Premier John Horgan says the B.C. government hasn’t decided if it will appeal a court ruling that throws out restrictions on the number of medical expert reports that can be used in auto insurance claims that go before judges.
The British Columbia Supreme Court has set aside the limitation, which Attorney General David Eby introduced as part of a number of changes aimed at curbing costs at the financially troubled Insurance Corp. of B.C.
Justice Christopher Hinkson says limiting the number of medical expert reports to three in a case is unconstitutional and encroaches on the court’s jurisdiction to control its process.
His ruling this week says it restricts the core function of the court to decide a case fairly using the evidence adduced by the parties.
Horgan says he is disappointed by the ruling and the Finance Ministry is looking at the impact it will have on ICBC.
He also disagreed with the Trial Lawyers Association of B.C. when it disputed a government claim that limiting testimony at trials would save $400 million a year.
“We made the decision to move in this direction, with the rules of court, because the costs were so high,” he said. “If lawyers can do it for a fraction of the price, then good for them, but that’s certainly not the evidence of the billings that we were receiving.”
The lawyers association, which acted as a petitioner in the case, says it was concerned the proposed changes would compromise the access litigants have to a fair trial.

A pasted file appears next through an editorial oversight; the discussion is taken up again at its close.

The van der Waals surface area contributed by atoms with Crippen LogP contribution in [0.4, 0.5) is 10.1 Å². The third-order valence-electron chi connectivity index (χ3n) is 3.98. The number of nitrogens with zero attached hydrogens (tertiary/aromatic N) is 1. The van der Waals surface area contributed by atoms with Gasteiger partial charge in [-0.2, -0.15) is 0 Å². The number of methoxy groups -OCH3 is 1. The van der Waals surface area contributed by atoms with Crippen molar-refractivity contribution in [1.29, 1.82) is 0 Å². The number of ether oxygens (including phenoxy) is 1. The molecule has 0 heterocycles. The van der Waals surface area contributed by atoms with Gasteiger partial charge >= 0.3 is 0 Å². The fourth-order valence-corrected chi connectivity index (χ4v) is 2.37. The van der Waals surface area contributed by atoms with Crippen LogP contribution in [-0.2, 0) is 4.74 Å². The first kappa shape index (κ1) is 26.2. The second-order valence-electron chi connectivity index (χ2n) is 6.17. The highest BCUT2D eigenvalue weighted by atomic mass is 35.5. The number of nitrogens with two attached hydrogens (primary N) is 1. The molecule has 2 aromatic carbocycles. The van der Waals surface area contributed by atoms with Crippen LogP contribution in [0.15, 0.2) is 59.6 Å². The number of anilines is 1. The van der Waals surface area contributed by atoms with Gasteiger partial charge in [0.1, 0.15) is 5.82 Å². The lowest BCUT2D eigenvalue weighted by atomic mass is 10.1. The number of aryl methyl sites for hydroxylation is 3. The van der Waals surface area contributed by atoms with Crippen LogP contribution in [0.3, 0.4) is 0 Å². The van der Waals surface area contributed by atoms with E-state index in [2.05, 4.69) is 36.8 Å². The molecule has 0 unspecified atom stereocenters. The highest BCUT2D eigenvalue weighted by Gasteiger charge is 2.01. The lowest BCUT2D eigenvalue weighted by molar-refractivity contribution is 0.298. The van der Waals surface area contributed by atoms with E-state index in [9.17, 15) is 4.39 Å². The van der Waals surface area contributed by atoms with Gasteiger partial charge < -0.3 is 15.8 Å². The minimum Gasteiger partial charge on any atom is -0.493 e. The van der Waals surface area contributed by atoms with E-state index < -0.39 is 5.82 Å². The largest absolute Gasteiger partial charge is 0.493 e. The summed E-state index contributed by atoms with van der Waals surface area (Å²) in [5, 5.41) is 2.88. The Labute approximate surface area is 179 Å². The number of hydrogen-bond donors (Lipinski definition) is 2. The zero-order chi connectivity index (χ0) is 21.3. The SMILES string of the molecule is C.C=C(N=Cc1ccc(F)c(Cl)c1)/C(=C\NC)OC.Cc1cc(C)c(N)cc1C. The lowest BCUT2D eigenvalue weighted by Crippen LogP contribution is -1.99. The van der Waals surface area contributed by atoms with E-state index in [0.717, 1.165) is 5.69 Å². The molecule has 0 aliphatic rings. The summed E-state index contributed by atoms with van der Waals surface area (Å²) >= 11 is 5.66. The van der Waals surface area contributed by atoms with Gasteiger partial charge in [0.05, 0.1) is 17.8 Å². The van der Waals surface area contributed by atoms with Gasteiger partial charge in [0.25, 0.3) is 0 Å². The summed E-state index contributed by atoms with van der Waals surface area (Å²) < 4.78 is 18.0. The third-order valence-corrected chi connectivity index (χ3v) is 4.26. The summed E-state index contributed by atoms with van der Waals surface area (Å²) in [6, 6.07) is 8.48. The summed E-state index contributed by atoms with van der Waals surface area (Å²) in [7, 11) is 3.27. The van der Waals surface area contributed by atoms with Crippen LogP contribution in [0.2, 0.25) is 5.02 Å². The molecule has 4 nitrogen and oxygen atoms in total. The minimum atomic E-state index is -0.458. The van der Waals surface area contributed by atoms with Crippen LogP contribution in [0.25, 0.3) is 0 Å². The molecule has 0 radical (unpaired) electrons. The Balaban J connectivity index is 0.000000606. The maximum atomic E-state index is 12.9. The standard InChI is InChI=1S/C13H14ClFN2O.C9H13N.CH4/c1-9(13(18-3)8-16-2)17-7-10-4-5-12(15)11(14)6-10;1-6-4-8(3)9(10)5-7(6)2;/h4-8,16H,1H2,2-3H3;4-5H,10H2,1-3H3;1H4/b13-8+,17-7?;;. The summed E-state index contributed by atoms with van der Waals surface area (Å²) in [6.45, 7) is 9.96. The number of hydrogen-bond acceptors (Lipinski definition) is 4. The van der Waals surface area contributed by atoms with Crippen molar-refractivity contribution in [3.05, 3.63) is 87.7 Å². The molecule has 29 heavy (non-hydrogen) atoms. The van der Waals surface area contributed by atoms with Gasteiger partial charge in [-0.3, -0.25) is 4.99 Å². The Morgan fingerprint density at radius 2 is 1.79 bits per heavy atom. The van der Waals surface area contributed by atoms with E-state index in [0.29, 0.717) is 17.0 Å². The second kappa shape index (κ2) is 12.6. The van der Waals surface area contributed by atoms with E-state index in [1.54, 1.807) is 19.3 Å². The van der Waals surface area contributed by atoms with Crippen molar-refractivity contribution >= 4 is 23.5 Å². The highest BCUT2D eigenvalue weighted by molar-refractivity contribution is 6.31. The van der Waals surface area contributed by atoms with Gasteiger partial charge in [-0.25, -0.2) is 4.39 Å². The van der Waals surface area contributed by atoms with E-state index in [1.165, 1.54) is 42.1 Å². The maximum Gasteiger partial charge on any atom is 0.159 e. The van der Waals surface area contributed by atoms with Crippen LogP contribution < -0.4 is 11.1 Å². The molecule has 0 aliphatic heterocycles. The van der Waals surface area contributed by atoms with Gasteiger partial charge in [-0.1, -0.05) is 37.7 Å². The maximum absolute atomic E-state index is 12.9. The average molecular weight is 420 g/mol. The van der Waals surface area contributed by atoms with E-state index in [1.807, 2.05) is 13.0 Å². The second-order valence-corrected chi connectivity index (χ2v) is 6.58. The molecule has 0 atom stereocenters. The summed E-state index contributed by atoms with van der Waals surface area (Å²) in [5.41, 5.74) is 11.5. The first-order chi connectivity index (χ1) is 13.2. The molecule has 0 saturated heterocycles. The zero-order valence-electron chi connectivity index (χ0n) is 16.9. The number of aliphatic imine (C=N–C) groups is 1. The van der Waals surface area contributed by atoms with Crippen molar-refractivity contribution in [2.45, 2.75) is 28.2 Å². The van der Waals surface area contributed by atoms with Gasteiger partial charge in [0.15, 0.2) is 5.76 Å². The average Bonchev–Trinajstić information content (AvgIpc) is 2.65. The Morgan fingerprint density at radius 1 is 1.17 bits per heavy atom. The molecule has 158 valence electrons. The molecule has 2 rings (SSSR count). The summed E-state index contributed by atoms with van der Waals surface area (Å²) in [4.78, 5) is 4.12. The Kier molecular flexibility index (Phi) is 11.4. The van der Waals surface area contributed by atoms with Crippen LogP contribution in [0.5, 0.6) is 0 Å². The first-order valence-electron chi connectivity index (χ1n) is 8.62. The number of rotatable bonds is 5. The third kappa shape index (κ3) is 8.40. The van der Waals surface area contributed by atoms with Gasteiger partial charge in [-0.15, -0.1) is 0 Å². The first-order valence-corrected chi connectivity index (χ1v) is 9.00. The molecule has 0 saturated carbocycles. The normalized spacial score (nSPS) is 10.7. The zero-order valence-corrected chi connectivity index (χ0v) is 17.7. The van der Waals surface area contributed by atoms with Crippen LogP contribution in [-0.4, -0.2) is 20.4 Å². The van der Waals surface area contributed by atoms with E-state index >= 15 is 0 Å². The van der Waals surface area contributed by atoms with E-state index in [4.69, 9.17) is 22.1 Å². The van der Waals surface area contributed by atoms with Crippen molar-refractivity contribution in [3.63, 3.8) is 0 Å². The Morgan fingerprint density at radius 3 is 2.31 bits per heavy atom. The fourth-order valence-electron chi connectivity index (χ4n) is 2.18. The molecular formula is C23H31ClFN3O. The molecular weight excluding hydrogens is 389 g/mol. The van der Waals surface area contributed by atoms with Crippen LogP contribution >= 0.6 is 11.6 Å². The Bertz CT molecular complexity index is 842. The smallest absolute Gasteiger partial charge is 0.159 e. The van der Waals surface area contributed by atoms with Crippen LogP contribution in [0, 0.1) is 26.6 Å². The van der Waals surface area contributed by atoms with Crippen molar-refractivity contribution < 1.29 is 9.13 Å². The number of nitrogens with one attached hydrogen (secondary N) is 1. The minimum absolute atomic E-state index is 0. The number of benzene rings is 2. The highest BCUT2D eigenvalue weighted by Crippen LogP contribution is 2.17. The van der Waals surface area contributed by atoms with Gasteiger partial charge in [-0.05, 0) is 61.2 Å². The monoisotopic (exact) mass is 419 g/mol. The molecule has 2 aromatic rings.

Horgan said the court’s decision means the province will have “to reboot and take a look at the budget issues.”
“This decision is going to give us pause. We’re going to have to take stock on how we can best provide insurance for drivers.”
Changes to the public insurer’s payments and procedures were announced last year, shortly after Eby referred to ICBC as a “financial dumpster fire.”
He said in February that accident injury claims have increased 43 per cent in the past five years and the use of experts has contributed to a 20 per cent rise in the corporation’s injury settlements in the past year.
The latest fiscal year ended March 31 and the corporation announced in February that its projected deficit was $1.18 billion, on top of the $1.3 billion loss posted over the 2017-18 fiscal year. (CHNL, The Canadian Press)
The Canadian Press